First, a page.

Tuesday, April 22, 2014

A Fourth Ripple—Lost and Found

The 4th Ripples Effect book is out!!

I thought that this book was cute, fun, and has a super sweet romance. Lydia is the kind of person who is afraid to step out of her comfort zone. She’s living in Cambri’s apartment (from Righting a Wrong) and is supposed to have an adventurous summer, but instead spent the entire time reading about other people’s adventures. Then she meets Blake, who is searching for a box left to him by his grandfather. When their plane is cancelled, they decide to extend their trip and find Blake’s mysterious box—thus propelling them on the adventure of a lifetime.

I met Karey White one year ago at the Storymaker 2013 writing conference. I’d heard her name before (she was a Whitney Finalist) and I had a general idea of who she was, so I was excited to see her outside the pitching rooms, both of us getting ready to pitch our books to an agent. Several hours later, I ran into her and we got to talking about her plans for her book, My Own Mr. Darcy (which is a fantastic book anyway—a must read for P&P enthusiasts). Karey is such a sweet and motivated lady, and it’s been a ton of fun getting to know her better as we work on this project.

Lost and Found is available at Amazon, B&N, and Kobo.

Here’s the books in order, for those just starting the series.

Home Matters by Julie N. Ford
Silver Linings by Kaylee Baldwin
Righting a Wrong by Rachael Anderson
Lost and Found by Karey White

Coming soon:
Second Chances 101 by Donna Weaver

Immersed by Jennifer Griffith

*If you're at the Storymaker conference this year, we'll have all six books available at the conference bookstore (including the last two which aren't scheduled to come out for two weeks, and four weeks respectively). Also, come find me and say hi!

Friday, April 11, 2014

God Expects Us To Do Hard Things

Raising a child with special needs is hard. Finding the mental capacity to write when I’m burned out is hard. Living in a world full of heartbreaking acts and evil is hard. Standing up for myself is hard. Something I’m learning, though, is that God expects his children to do hard things.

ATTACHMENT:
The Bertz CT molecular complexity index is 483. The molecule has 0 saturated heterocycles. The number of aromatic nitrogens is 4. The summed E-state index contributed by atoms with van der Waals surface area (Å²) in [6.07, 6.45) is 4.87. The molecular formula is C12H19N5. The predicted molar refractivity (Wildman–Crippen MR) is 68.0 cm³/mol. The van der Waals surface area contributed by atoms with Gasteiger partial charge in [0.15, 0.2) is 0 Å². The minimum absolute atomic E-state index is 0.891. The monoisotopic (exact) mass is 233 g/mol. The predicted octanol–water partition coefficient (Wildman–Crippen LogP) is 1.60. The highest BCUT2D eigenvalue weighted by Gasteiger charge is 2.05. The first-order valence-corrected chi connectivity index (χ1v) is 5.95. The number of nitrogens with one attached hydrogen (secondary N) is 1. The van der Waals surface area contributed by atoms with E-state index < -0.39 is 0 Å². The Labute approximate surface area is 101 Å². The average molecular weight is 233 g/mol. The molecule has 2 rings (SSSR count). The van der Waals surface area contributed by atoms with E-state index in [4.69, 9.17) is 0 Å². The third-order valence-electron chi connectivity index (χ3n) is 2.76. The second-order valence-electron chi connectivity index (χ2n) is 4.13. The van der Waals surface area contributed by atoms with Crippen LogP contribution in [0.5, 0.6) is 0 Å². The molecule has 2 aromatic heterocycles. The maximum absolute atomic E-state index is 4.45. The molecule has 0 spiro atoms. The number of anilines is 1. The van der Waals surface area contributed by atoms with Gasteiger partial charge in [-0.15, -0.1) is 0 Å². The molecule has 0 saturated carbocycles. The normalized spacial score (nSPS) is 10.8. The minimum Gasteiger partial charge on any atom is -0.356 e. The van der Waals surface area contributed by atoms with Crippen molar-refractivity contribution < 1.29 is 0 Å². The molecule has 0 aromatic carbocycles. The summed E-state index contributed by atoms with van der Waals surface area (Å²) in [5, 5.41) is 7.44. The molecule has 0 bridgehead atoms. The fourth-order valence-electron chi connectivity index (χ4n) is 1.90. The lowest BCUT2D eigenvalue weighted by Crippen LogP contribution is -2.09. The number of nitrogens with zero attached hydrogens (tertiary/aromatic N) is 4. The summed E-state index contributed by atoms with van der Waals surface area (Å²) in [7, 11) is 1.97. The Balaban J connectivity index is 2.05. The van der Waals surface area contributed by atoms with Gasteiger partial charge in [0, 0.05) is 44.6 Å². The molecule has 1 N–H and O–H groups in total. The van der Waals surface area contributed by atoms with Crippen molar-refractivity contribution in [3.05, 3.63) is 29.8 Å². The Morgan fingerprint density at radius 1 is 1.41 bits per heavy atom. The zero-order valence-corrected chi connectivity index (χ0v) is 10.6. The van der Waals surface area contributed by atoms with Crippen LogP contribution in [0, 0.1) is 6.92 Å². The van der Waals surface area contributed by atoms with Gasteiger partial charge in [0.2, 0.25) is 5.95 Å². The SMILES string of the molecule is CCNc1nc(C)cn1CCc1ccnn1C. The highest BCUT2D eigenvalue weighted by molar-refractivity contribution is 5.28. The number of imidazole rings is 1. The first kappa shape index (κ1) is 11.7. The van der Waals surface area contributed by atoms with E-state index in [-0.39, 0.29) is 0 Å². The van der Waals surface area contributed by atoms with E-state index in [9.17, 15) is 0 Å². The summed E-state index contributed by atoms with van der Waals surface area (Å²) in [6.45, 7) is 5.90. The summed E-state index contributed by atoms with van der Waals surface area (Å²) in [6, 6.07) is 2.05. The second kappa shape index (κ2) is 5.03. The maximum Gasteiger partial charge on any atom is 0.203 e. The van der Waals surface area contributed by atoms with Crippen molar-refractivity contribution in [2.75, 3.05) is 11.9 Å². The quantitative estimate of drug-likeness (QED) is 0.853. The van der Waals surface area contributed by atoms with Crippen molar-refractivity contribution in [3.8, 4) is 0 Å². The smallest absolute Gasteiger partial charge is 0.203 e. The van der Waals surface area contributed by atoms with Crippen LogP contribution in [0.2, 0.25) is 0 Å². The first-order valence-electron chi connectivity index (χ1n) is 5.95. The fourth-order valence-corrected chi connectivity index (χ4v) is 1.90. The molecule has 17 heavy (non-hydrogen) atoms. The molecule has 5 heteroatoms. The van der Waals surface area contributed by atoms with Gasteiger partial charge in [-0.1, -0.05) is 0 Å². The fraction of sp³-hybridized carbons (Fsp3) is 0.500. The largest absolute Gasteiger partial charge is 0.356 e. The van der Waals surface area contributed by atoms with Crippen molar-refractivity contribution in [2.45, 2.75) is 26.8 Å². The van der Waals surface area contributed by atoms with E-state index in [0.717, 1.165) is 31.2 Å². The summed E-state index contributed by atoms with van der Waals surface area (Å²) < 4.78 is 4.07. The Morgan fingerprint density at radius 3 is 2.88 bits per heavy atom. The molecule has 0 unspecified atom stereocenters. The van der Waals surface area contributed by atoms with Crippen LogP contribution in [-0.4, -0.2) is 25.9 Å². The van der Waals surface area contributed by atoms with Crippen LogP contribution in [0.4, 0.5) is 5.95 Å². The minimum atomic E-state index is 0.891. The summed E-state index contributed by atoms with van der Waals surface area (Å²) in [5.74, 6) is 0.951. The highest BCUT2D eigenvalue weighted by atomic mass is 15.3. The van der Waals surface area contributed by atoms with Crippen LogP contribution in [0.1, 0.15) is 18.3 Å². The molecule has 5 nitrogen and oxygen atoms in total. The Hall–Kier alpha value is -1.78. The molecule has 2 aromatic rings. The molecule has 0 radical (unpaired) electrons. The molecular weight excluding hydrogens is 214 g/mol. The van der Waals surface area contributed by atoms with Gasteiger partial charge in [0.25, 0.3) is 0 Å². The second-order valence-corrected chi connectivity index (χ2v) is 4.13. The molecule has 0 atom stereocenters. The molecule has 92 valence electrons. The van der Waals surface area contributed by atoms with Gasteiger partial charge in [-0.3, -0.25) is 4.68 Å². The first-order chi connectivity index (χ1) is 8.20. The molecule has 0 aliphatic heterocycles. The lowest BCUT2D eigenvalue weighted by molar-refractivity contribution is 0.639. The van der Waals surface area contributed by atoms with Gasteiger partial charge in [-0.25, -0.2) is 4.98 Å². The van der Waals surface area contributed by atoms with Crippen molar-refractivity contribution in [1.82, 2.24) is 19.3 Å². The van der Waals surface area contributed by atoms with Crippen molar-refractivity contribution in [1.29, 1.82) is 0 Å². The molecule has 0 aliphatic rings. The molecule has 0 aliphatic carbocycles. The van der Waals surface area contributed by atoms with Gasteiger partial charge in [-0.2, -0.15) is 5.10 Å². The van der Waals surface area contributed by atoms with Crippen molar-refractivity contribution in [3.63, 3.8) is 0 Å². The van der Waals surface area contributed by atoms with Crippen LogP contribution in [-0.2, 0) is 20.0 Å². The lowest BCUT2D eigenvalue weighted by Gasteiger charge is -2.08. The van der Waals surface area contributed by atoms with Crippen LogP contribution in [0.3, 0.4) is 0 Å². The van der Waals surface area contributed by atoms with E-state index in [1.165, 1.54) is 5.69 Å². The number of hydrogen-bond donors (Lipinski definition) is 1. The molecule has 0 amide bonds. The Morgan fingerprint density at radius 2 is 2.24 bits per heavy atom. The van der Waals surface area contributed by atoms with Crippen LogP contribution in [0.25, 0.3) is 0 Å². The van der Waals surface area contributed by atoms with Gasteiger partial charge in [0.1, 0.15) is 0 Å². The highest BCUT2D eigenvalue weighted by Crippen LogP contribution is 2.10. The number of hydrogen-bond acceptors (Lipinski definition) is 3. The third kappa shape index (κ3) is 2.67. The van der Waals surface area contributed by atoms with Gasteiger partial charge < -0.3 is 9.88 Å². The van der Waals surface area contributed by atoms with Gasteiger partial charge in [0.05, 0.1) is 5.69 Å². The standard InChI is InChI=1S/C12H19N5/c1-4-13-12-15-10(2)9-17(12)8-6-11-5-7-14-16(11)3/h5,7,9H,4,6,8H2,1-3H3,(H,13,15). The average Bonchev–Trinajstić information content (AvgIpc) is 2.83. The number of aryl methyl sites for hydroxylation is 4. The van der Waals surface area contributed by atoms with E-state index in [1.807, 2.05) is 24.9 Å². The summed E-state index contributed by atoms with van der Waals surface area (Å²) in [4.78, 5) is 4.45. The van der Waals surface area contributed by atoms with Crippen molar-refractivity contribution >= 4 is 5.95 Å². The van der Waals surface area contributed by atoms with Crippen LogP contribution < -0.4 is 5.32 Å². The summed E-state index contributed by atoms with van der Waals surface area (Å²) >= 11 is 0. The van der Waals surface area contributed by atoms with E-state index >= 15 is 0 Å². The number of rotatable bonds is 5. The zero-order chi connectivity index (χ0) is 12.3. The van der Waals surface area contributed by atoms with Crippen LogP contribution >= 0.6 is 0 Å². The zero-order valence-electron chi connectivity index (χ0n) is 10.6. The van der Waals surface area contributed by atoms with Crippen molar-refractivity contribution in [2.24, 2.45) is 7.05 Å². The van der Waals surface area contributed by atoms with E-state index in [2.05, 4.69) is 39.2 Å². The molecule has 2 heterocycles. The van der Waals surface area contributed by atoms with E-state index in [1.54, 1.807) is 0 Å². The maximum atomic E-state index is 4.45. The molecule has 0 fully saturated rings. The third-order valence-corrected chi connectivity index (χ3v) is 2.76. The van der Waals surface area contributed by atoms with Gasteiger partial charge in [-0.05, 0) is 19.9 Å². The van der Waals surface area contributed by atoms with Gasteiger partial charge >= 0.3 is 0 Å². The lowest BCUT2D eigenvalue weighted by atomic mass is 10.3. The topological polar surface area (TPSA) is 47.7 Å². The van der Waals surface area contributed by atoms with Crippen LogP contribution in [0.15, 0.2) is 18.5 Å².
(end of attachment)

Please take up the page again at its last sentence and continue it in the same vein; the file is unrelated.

Here’s what Elder Holland had to say about it in general conference: “It is a characteristic of our age that if people want any gods at all, they want them to be gods who do not demand much, comfortable gods, smooth gods who not only don’t rock the boat but don’t even row it, gods who pat us on the head, make us giggle, then tell us to run along and pick marigolds.”*

A God who expects a lot of us is not a comfortable God. Instead, it’s One who is refining his children. One who knows we can do more than we believe we are capable of. Even when it’s painful. Even when it seems impossible.

In 1831, Edward Partridge was called to teach and preach to the rough, uncouth residents of Independence, Missouri and prepare a place for the early members of The Church of Jesus Christ of Latter Day Saints to come. He expected to have great success there, misinterpreting Joseph’s optimism for prophesy. When things didn’t go easy and the way wasn’t as smooth as he had expected, Partridge grew disillusioned for a time. After being chastised in a revelation, he wrote to his wife in a letter: “As I am occasionally chastened I sometimes fear my station is above what I can perform to the acceptance of my Heavenly Father.”**

When I read this, it completely resonated with me. I also sometimes fear my station is above what I can perform. Sometimes we go into tasks, believing that because we’ve been commanded to fulfill certain duties or obligations, that things will be easy for us. We want to believe that Heavenly Father will make our paths smooth as a reward for doing as He has asked of us.